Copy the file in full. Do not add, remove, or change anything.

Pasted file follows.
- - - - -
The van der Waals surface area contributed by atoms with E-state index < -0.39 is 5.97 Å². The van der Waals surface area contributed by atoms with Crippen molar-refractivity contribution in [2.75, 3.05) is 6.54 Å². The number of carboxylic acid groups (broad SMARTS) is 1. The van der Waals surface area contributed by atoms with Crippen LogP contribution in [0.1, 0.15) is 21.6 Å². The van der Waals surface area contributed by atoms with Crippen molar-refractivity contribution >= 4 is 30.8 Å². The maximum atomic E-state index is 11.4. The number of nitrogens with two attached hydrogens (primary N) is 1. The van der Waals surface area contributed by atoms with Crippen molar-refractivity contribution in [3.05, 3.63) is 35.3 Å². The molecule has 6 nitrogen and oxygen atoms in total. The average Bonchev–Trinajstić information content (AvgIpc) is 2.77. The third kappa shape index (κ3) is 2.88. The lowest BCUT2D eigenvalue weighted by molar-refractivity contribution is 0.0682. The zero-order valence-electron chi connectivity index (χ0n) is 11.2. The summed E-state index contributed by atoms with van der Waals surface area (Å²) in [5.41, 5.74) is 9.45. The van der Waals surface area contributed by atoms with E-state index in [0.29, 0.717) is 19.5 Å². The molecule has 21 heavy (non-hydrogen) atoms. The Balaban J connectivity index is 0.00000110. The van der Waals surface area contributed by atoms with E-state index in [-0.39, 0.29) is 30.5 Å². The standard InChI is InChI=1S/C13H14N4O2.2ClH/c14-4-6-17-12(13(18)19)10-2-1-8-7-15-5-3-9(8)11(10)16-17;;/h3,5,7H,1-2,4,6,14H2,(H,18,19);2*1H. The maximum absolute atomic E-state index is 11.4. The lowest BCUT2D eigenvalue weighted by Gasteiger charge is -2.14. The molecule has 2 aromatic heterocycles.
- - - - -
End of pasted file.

The van der Waals surface area contributed by atoms with E-state index < -0.39 is 5.97 Å². The van der Waals surface area contributed by atoms with Crippen molar-refractivity contribution in [2.75, 3.05) is 6.54 Å². The number of carboxylic acid groups (broad SMARTS) is 1. The van der Waals surface area contributed by atoms with Crippen LogP contribution in [0.1, 0.15) is 21.6 Å². The van der Waals surface area contributed by atoms with Crippen molar-refractivity contribution >= 4 is 30.8 Å². The maximum atomic E-state index is 11.4. The number of nitrogens with two attached hydrogens (primary N) is 1. The van der Waals surface area contributed by atoms with Crippen molar-refractivity contribution in [3.05, 3.63) is 35.3 Å². The molecule has 6 nitrogen and oxygen atoms in total. The average Bonchev–Trinajstić information content (AvgIpc) is 2.77. The third kappa shape index (κ3) is 2.88. The lowest BCUT2D eigenvalue weighted by molar-refractivity contribution is 0.0682. The zero-order valence-electron chi connectivity index (χ0n) is 11.2. The summed E-state index contributed by atoms with van der Waals surface area (Å²) in [5.41, 5.74) is 9.45. The van der Waals surface area contributed by atoms with E-state index in [0.29, 0.717) is 19.5 Å². The molecule has 21 heavy (non-hydrogen) atoms. The Balaban J connectivity index is 0.00000110. The van der Waals surface area contributed by atoms with E-state index in [-0.39, 0.29) is 30.5 Å². The standard InChI is InChI=1S/C13H14N4O2.2ClH/c14-4-6-17-12(13(18)19)10-2-1-8-7-15-5-3-9(8)11(10)16-17;;/h3,5,7H,1-2,4,6,14H2,(H,18,19);2*1H. The maximum absolute atomic E-state index is 11.4. The lowest BCUT2D eigenvalue weighted by Gasteiger charge is -2.14. The molecule has 2 aromatic heterocycles.